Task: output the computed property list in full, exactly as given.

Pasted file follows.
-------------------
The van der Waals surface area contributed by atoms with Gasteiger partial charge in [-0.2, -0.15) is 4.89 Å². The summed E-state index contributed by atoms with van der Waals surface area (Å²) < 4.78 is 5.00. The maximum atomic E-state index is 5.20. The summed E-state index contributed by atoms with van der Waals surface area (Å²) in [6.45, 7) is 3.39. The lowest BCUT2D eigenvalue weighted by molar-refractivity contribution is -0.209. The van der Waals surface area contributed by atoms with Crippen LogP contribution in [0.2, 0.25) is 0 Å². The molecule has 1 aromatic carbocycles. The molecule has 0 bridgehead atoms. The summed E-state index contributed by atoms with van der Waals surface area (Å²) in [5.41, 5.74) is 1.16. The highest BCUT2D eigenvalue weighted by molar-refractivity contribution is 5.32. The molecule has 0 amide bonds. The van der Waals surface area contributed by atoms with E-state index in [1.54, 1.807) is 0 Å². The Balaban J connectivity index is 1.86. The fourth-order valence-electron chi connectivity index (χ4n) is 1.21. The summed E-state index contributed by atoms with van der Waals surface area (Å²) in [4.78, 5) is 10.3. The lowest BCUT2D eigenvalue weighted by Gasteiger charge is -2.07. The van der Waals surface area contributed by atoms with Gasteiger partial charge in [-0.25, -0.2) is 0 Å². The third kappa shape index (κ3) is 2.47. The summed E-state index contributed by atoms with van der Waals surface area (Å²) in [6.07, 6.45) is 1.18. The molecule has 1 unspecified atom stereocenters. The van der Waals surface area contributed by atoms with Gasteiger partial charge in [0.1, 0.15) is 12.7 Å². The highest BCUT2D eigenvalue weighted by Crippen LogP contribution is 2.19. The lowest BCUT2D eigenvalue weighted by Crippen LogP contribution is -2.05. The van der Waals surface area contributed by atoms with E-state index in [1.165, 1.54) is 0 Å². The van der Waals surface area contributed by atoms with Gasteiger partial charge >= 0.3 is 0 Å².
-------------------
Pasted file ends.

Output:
The van der Waals surface area contributed by atoms with Gasteiger partial charge in [-0.2, -0.15) is 4.89 Å². The summed E-state index contributed by atoms with van der Waals surface area (Å²) < 4.78 is 5.00. The maximum atomic E-state index is 5.20. The summed E-state index contributed by atoms with van der Waals surface area (Å²) in [6.45, 7) is 3.39. The lowest BCUT2D eigenvalue weighted by molar-refractivity contribution is -0.209. The van der Waals surface area contributed by atoms with Crippen LogP contribution in [0.2, 0.25) is 0 Å². The molecule has 1 aromatic carbocycles. The molecule has 0 bridgehead atoms. The summed E-state index contributed by atoms with van der Waals surface area (Å²) in [5.41, 5.74) is 1.16. The highest BCUT2D eigenvalue weighted by molar-refractivity contribution is 5.32. The molecule has 0 amide bonds. The van der Waals surface area contributed by atoms with E-state index in [1.54, 1.807) is 0 Å². The Balaban J connectivity index is 1.86. The fourth-order valence-electron chi connectivity index (χ4n) is 1.21. The summed E-state index contributed by atoms with van der Waals surface area (Å²) in [4.78, 5) is 10.3. The lowest BCUT2D eigenvalue weighted by Gasteiger charge is -2.07. The van der Waals surface area contributed by atoms with Gasteiger partial charge in [-0.25, -0.2) is 0 Å². The third kappa shape index (κ3) is 2.47. The summed E-state index contributed by atoms with van der Waals surface area (Å²) in [6.07, 6.45) is 1.18. The molecule has 1 unspecified atom stereocenters. The van der Waals surface area contributed by atoms with Gasteiger partial charge in [0.1, 0.15) is 12.7 Å². The highest BCUT2D eigenvalue weighted by Crippen LogP contribution is 2.19. The lowest BCUT2D eigenvalue weighted by Crippen LogP contribution is -2.05. The van der Waals surface area contributed by atoms with E-state index in [1.165, 1.54) is 0 Å². The van der Waals surface area contributed by atoms with Gasteiger partial charge >= 0.3 is 0 Å².